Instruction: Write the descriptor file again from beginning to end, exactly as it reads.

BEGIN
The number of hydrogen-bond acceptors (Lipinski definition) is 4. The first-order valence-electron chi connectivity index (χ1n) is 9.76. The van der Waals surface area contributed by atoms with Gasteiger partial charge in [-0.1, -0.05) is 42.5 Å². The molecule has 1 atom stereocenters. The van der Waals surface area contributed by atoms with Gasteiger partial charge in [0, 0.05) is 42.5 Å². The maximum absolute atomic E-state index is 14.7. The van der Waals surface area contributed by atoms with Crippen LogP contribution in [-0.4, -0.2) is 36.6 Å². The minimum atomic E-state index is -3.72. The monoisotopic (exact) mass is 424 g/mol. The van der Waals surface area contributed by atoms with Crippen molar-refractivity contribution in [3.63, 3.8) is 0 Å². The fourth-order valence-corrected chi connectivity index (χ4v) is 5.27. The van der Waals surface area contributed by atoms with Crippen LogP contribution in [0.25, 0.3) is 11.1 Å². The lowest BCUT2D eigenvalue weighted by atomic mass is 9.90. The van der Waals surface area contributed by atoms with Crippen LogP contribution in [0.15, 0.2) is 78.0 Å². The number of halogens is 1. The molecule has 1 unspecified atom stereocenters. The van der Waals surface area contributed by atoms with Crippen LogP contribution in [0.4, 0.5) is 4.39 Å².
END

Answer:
The number of hydrogen-bond acceptors (Lipinski definition) is 4. The first-order valence-electron chi connectivity index (χ1n) is 9.76. The van der Waals surface area contributed by atoms with Gasteiger partial charge in [-0.1, -0.05) is 42.5 Å². The molecule has 1 atom stereocenters. The van der Waals surface area contributed by atoms with Gasteiger partial charge in [0, 0.05) is 42.5 Å². The maximum absolute atomic E-state index is 14.7. The van der Waals surface area contributed by atoms with Crippen LogP contribution in [-0.4, -0.2) is 36.6 Å². The minimum atomic E-state index is -3.72. The monoisotopic (exact) mass is 424 g/mol. The van der Waals surface area contributed by atoms with Crippen molar-refractivity contribution in [3.63, 3.8) is 0 Å². The fourth-order valence-corrected chi connectivity index (χ4v) is 5.27. The van der Waals surface area contributed by atoms with Crippen LogP contribution in [0.25, 0.3) is 11.1 Å². The lowest BCUT2D eigenvalue weighted by atomic mass is 9.90. The van der Waals surface area contributed by atoms with Crippen LogP contribution in [0.15, 0.2) is 78.0 Å². The number of halogens is 1. The molecule has 1 unspecified atom stereocenters. The van der Waals surface area contributed by atoms with Crippen LogP contribution in [0.4, 0.5) is 4.39 Å².